Defense

Transient Electronics Dissolve When Triggered

An Iowa State research team led by Reza Montazami is developing "transient materials" and "transient electronics" that can quickly and completely melt away when a trigger is activated. The development could mean that one day you might be able to send out a signal to destroy a lost credit card.To demonstrate that potential, Montazami played a video showing a blue light-emitting diode mounted on a clear polymer composite base with the electrical leads embedded inside. After a drop of water, the base and wiring began to melt away. As the technology develops, Montazami sees more and more potential for the commercial application of transient materials. A medical device, once its job is done, could harmlessly melt away inside a person’s body. A military device could collect and send its data and then disappear, leaving no trace of an intelligence mission. An environmental sensor could collect climate information, then wash away in the rain. SourceAlso: Read other Electronics & Computers tech briefs.

Posted in: Electronics & Computers, Electronic Components, Electronics, Environmental Monitoring, Green Design & Manufacturing, Materials, Composites, Plastics, Medical, Lighting, LEDs, Semiconductors & ICs, Defense, News

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Wireless Device Senses Chemical Vapors

A research team at the Georgia Tech Research Institute (GTRI) has developed a small electronic sensing device that can alert users wirelessly to the presence of chemical vapors in the atmosphere. The technology, which could be manufactured using familiar aerosol-jet printing techniques, is aimed at myriad applications in military, commercial, environmental, and healthcare areas.The current design integrates nanotechnology and radio-frequency identification (RFID) capabilities into a small working prototype. An array of sensors uses carbon nanotubes and other nanomaterials to detect specific chemicals, while an RFID integrated circuit informs users about the presence and concentrations of those vapors at a safe distance wirelessly.Because it is based on programmable digital technology, the RFID component can provide greater security, reliability and range – and much smaller size – than earlier sensor designs based on non-programmable analog technology. The present GTRI prototype is 10 centimeters square, but further designs are expected to squeeze a multiple-sensor array and an RFID chip into a one-millimeter-square device printable on paper or on flexible, durable substrates such as liquid crystal polymer.SourceAlso: Learn about Extended-Range Passive RFID and Sensor Tags.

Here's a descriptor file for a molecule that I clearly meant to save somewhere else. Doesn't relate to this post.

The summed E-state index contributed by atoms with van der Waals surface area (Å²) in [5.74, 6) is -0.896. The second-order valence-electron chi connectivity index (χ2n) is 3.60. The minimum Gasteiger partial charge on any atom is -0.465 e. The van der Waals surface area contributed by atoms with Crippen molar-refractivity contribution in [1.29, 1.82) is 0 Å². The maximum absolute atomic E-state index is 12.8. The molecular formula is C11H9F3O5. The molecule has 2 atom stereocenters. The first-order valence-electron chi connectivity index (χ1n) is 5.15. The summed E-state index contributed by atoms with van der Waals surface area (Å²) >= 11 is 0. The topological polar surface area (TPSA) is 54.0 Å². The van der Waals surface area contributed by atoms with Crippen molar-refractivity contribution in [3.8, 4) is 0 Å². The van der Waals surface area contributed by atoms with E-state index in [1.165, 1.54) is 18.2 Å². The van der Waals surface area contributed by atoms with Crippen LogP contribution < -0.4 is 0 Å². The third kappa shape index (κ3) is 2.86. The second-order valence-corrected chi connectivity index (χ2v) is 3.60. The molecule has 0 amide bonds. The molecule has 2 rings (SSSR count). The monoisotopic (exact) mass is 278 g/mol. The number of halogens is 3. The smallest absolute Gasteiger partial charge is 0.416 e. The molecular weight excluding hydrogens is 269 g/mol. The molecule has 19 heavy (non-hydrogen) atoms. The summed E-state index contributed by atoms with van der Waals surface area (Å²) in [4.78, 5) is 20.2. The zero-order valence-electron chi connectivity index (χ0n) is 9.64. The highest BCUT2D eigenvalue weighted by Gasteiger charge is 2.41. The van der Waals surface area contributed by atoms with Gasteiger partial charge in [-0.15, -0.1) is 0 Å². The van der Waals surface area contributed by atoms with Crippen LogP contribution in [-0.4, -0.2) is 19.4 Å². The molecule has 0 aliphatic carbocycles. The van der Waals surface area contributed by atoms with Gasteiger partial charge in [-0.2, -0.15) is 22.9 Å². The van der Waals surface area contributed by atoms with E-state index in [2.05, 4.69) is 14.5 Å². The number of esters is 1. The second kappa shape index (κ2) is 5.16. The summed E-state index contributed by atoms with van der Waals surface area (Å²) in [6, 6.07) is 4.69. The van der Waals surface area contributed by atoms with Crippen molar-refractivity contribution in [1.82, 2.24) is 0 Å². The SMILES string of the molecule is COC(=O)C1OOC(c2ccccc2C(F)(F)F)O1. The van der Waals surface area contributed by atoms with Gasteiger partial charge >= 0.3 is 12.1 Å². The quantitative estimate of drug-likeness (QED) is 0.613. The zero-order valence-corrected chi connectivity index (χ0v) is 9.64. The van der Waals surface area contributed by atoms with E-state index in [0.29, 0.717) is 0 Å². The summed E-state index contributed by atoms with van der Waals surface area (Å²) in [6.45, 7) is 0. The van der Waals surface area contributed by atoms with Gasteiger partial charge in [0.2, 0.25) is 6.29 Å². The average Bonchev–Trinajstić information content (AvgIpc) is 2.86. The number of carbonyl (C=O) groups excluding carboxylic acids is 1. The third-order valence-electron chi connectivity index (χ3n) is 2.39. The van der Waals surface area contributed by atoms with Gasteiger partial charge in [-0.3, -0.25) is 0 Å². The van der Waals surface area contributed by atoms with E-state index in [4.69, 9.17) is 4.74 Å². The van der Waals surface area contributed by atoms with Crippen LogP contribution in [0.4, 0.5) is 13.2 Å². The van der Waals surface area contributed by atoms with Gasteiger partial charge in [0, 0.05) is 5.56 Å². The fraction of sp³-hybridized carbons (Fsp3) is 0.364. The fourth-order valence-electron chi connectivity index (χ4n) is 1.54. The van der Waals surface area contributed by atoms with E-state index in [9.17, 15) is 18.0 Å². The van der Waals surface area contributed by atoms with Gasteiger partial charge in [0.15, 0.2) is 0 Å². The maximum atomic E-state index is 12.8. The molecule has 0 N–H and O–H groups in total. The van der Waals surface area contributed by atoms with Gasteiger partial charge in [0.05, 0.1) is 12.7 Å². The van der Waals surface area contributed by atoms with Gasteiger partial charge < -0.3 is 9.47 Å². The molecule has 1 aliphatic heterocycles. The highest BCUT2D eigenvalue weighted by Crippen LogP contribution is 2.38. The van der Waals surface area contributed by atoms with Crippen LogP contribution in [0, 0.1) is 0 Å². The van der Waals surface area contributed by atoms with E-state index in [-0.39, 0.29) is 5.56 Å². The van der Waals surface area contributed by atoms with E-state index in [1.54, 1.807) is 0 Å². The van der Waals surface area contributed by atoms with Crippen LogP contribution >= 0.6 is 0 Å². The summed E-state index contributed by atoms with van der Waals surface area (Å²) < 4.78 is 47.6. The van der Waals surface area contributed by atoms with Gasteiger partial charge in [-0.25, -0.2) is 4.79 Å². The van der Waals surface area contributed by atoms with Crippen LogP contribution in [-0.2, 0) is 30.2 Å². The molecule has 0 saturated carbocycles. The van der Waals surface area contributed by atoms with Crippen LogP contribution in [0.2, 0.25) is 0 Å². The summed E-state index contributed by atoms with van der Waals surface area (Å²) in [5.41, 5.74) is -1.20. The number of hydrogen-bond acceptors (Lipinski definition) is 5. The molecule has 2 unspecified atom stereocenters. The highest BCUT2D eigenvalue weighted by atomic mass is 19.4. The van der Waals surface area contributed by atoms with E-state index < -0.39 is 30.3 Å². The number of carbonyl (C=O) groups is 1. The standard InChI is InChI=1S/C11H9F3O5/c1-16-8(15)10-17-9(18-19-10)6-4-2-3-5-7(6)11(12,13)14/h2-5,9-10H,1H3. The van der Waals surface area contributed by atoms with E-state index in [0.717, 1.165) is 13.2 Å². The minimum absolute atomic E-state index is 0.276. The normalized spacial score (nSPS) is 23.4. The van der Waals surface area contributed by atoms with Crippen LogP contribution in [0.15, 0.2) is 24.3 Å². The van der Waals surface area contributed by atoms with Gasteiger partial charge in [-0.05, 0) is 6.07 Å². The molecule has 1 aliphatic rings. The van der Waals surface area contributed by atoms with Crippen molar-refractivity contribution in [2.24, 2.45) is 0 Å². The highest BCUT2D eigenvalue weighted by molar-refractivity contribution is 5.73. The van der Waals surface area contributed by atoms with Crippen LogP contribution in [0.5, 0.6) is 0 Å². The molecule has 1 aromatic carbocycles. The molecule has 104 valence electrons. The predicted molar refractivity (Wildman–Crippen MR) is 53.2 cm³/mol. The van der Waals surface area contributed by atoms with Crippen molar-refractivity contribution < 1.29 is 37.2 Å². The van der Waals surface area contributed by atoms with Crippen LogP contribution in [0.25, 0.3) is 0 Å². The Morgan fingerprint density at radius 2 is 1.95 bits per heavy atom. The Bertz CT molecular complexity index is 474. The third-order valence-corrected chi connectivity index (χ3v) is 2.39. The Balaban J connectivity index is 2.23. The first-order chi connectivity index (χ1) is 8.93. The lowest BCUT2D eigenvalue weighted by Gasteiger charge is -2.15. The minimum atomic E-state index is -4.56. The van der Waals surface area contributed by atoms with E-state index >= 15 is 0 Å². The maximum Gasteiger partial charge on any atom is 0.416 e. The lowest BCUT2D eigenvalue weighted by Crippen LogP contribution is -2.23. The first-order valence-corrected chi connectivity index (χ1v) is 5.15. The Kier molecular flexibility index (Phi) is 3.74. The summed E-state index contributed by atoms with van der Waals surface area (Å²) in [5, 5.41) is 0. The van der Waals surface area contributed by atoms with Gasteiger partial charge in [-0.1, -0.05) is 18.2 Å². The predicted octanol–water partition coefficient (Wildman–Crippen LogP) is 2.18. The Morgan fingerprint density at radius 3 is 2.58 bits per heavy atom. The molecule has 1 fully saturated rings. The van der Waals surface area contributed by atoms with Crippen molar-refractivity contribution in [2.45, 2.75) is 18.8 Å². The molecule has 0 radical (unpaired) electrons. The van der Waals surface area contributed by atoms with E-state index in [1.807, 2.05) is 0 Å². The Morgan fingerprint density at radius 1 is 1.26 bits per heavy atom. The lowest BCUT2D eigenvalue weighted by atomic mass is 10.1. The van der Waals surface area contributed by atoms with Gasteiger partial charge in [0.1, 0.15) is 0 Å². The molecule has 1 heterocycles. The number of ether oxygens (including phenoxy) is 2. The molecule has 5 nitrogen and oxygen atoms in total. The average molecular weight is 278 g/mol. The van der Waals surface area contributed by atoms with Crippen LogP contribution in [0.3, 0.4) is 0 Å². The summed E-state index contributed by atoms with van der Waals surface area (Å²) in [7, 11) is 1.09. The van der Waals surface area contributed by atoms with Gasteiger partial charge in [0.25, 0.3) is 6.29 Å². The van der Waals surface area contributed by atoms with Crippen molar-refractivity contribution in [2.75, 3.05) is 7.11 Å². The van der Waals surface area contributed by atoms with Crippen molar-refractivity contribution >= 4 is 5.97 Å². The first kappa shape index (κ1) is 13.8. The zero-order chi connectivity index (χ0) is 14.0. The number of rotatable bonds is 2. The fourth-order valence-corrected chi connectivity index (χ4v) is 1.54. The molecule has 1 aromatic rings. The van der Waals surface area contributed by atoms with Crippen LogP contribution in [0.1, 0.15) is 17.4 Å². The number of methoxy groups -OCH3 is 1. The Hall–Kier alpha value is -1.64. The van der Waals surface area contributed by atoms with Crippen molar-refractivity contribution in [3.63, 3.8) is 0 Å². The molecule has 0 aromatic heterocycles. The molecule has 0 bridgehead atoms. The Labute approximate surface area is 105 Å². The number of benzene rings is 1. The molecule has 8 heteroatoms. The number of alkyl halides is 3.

Posted in: Electronics & Computers, Electronic Components, Electronics, Manufacturing & Prototyping, Environmental Monitoring, Green Design & Manufacturing, Sensors, Detectors, Medical, Communications, Wireless, RF & Microwave Electronics, Semiconductors & ICs, Nanotechnology, Defense, News

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Lightweight, Solar-Powered Generator

An Office of Naval Research (ONR)-funded solar generator has recently entered full production, with several systems already in the field. The Ground Renewable Expeditionary ENergy System (GREENS) is a portable, 300-watt, hybrid battery generator that uses the sun to produce electric currents.

Posted in: Batteries, Solar Power, Renewable Energy, Defense, News

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